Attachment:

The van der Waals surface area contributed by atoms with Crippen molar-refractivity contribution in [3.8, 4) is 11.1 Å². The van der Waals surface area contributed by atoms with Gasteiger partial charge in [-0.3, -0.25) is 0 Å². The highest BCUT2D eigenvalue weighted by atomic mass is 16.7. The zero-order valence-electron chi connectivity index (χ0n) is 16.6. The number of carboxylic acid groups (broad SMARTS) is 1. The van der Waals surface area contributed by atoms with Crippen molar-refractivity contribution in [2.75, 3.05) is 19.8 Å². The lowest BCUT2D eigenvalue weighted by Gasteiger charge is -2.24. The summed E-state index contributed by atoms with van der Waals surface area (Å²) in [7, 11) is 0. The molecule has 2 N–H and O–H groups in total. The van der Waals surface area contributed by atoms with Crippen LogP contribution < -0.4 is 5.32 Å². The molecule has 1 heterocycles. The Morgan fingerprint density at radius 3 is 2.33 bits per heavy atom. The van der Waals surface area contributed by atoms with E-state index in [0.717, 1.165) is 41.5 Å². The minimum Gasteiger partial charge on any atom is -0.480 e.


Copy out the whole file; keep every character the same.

The van der Waals surface area contributed by atoms with Crippen molar-refractivity contribution in [3.8, 4) is 11.1 Å². The van der Waals surface area contributed by atoms with Gasteiger partial charge in [-0.3, -0.25) is 0 Å². The highest BCUT2D eigenvalue weighted by atomic mass is 16.7. The zero-order valence-electron chi connectivity index (χ0n) is 16.6. The number of carboxylic acid groups (broad SMARTS) is 1. The van der Waals surface area contributed by atoms with Crippen molar-refractivity contribution in [2.75, 3.05) is 19.8 Å². The lowest BCUT2D eigenvalue weighted by Gasteiger charge is -2.24. The summed E-state index contributed by atoms with van der Waals surface area (Å²) in [7, 11) is 0. The molecule has 2 N–H and O–H groups in total. The van der Waals surface area contributed by atoms with Crippen LogP contribution < -0.4 is 5.32 Å². The molecule has 1 heterocycles. The Morgan fingerprint density at radius 3 is 2.33 bits per heavy atom. The van der Waals surface area contributed by atoms with E-state index in [0.717, 1.165) is 41.5 Å². The minimum Gasteiger partial charge on any atom is -0.480 e.